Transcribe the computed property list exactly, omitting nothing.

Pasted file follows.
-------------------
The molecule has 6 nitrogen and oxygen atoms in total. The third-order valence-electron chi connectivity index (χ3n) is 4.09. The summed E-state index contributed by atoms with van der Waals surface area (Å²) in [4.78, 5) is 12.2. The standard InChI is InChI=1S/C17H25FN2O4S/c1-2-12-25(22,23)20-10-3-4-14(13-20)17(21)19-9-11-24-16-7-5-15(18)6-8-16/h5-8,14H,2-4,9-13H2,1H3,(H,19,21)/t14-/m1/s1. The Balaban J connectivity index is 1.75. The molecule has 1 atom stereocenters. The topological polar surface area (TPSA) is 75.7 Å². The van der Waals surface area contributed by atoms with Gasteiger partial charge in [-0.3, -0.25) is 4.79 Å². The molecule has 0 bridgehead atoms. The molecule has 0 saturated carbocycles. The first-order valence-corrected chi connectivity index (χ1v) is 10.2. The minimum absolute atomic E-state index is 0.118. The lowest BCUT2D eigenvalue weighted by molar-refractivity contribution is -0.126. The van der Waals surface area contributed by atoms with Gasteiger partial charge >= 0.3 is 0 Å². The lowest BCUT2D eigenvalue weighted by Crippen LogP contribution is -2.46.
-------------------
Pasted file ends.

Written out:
The molecule has 6 nitrogen and oxygen atoms in total. The third-order valence-electron chi connectivity index (χ3n) is 4.09. The summed E-state index contributed by atoms with van der Waals surface area (Å²) in [4.78, 5) is 12.2. The standard InChI is InChI=1S/C17H25FN2O4S/c1-2-12-25(22,23)20-10-3-4-14(13-20)17(21)19-9-11-24-16-7-5-15(18)6-8-16/h5-8,14H,2-4,9-13H2,1H3,(H,19,21)/t14-/m1/s1. The Balaban J connectivity index is 1.75. The molecule has 1 atom stereocenters. The topological polar surface area (TPSA) is 75.7 Å². The van der Waals surface area contributed by atoms with Gasteiger partial charge in [-0.3, -0.25) is 4.79 Å². The molecule has 0 bridgehead atoms. The molecule has 0 saturated carbocycles. The first-order valence-corrected chi connectivity index (χ1v) is 10.2. The minimum absolute atomic E-state index is 0.118. The lowest BCUT2D eigenvalue weighted by molar-refractivity contribution is -0.126. The van der Waals surface area contributed by atoms with Gasteiger partial charge >= 0.3 is 0 Å². The lowest BCUT2D eigenvalue weighted by Crippen LogP contribution is -2.46.